3 Surprising Things I Learned From Medical Work Experience
Medical work experience is extremely varied and you may be surprised at the things you learn – and how much this can teach you about medicine. Here are three surprising things I learnt from my medical work experience!
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1. You don’t have to be interested in every part of medicine
As an over-excited and enthusiastic medicine applicant, it’s easy to think that you have to be in love with every single aspect of medicine. After all, you need to prove that you are worthy of getting in, and surely – you might think – that this means you can’t have a single negative thought about it? Fortunately, that’s simply not true!
One of the first things I learnt during my work experience was that some parts of medicine are quite boring. This is different for everybody, of course – I think the ophthalmologist in the eye clinic I was observing was having a great time. I, on the other hand, found it somewhat mind-numbing. Initially, I was worried that this meant that I was not suitable as a medicine applicant.
However, a useful chat with another doctor made me realise that this was perfectly normal. In A&E, my enthusiasm was reassuringly rekindled.
2. General practice work is very varied
Truthfully, I went into my placement thinking that general practice was not going to be as interesting as hospital medicine. I thought it simply dealt with coughs and colds, occasionally prescribing antibiotics, inhalers and creams for rashes. That’s all I’d ever been to the GP for, after all!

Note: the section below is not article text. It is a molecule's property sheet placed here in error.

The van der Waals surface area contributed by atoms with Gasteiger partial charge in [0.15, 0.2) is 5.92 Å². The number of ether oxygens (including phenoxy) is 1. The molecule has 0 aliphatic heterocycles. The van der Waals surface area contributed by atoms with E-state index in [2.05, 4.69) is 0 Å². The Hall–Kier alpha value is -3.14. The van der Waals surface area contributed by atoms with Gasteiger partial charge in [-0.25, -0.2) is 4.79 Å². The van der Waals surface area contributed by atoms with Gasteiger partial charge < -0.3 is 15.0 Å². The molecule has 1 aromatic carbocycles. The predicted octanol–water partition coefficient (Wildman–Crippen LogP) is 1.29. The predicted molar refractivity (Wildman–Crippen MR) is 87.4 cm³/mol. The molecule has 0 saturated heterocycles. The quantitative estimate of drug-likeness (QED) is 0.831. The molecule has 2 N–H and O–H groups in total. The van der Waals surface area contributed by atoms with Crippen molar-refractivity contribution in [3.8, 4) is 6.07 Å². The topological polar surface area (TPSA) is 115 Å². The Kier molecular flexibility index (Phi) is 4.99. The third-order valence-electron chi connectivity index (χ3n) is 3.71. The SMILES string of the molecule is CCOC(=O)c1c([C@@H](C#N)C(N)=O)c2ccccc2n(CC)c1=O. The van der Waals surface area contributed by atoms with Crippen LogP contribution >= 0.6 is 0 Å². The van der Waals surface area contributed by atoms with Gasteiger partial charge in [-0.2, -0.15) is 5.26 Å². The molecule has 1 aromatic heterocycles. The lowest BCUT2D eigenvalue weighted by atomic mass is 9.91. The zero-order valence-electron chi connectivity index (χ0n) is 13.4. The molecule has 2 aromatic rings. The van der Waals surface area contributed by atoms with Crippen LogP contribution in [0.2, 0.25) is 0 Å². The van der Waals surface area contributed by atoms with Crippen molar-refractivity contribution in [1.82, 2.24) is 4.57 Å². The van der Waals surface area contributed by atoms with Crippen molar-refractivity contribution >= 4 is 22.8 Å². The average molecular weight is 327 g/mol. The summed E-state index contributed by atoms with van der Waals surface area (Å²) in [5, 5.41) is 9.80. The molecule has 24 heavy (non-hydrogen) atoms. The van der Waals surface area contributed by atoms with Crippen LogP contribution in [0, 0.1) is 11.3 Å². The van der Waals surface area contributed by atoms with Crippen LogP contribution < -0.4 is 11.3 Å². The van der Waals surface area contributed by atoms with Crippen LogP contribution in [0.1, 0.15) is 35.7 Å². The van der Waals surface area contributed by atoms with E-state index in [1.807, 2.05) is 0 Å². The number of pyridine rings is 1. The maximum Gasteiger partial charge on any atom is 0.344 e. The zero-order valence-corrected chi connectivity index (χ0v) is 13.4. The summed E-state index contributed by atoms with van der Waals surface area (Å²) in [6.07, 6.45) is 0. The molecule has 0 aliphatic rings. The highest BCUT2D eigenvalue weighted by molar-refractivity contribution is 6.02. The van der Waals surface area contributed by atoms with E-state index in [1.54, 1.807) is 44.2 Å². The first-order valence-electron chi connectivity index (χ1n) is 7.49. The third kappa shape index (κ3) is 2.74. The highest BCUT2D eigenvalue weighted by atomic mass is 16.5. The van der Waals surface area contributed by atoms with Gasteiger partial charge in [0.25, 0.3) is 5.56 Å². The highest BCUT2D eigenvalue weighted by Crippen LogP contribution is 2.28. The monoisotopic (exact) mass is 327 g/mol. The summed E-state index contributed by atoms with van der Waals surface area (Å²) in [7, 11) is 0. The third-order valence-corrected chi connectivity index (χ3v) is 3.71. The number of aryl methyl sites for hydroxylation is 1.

This, of course, is quite a ludicrous thing to think, and could not be further from the truth. Just one clinic will show you the huge variety involved in general practice. For example, in just in one day, I saw:
A man who had a heart attack and wanted to know what he could do to prevent another
A patient with an amputation, suffering from “phantom limb pain”
A patient with schizophrenia, suffering delusions that they were being followed
A young child who was suffering an asthma attack and needed an ambulance to take him to hospital
Sure, there were coughs and colds, too. However, I realised that reassuring people that they are well can also be hugely rewarding!
3. Doctors are people, just like everyone else
When you’re spending all your time and energy learning about the attributes of a good doctor it can be easy to put doctors on a pedestal and think of them as some kind of higher being. In my work experience, I picked up on the fact that this was not true – doctors are just human!
For example, during my work experience, I witnessed a young doctor fail to perform several blood tests and he then felt incredibly upset by this. I also observed a doctor who regularly stayed late feel anxious to leave on time to go to his son’s football match that evening.
Five years into my medical training, and less than six months away from starting work as a doctor, I can confirm this with even more certainty!
I hope this blog post can inspire you to reflect on what you saw in your work experience. Perhaps it was similar, or perhaps it was completely different to my experience. Either way, I am sure there are lots of things you learnt, and medical schools want to hear your thoughts about it, so make sure you reflect and prepare.